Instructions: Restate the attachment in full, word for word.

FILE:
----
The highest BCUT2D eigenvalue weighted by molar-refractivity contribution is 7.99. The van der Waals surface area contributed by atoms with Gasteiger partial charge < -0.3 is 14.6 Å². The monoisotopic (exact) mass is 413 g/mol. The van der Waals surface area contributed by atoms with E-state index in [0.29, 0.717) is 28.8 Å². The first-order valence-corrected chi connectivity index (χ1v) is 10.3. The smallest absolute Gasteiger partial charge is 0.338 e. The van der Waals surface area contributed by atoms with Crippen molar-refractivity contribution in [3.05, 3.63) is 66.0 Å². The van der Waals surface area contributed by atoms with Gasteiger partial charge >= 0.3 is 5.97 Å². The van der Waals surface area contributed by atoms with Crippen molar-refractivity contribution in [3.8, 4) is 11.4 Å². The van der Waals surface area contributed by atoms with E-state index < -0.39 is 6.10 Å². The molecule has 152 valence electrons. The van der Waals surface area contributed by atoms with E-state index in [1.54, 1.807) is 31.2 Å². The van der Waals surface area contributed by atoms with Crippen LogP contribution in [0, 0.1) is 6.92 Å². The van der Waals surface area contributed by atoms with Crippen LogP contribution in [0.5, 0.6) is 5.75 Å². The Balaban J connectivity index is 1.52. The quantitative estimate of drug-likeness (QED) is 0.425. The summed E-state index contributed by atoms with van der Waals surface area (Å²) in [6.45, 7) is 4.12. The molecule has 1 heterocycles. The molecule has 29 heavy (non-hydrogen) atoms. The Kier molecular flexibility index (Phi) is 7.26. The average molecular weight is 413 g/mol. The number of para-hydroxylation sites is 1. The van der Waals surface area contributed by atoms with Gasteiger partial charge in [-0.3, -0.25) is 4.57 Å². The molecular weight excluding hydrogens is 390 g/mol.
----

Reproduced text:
The highest BCUT2D eigenvalue weighted by molar-refractivity contribution is 7.99. The van der Waals surface area contributed by atoms with Gasteiger partial charge < -0.3 is 14.6 Å². The monoisotopic (exact) mass is 413 g/mol. The van der Waals surface area contributed by atoms with E-state index in [0.29, 0.717) is 28.8 Å². The first-order valence-corrected chi connectivity index (χ1v) is 10.3. The smallest absolute Gasteiger partial charge is 0.338 e. The van der Waals surface area contributed by atoms with Crippen molar-refractivity contribution in [3.05, 3.63) is 66.0 Å². The van der Waals surface area contributed by atoms with Gasteiger partial charge >= 0.3 is 5.97 Å². The van der Waals surface area contributed by atoms with Crippen molar-refractivity contribution in [3.8, 4) is 11.4 Å². The van der Waals surface area contributed by atoms with E-state index < -0.39 is 6.10 Å². The molecule has 152 valence electrons. The van der Waals surface area contributed by atoms with E-state index in [1.54, 1.807) is 31.2 Å². The van der Waals surface area contributed by atoms with Crippen LogP contribution in [0, 0.1) is 6.92 Å². The van der Waals surface area contributed by atoms with Crippen LogP contribution in [0.5, 0.6) is 5.75 Å². The Balaban J connectivity index is 1.52. The quantitative estimate of drug-likeness (QED) is 0.425. The summed E-state index contributed by atoms with van der Waals surface area (Å²) in [6.45, 7) is 4.12. The molecule has 1 heterocycles. The molecule has 29 heavy (non-hydrogen) atoms. The Kier molecular flexibility index (Phi) is 7.26. The average molecular weight is 413 g/mol. The number of para-hydroxylation sites is 1. The van der Waals surface area contributed by atoms with Gasteiger partial charge in [-0.3, -0.25) is 4.57 Å². The molecular weight excluding hydrogens is 390 g/mol.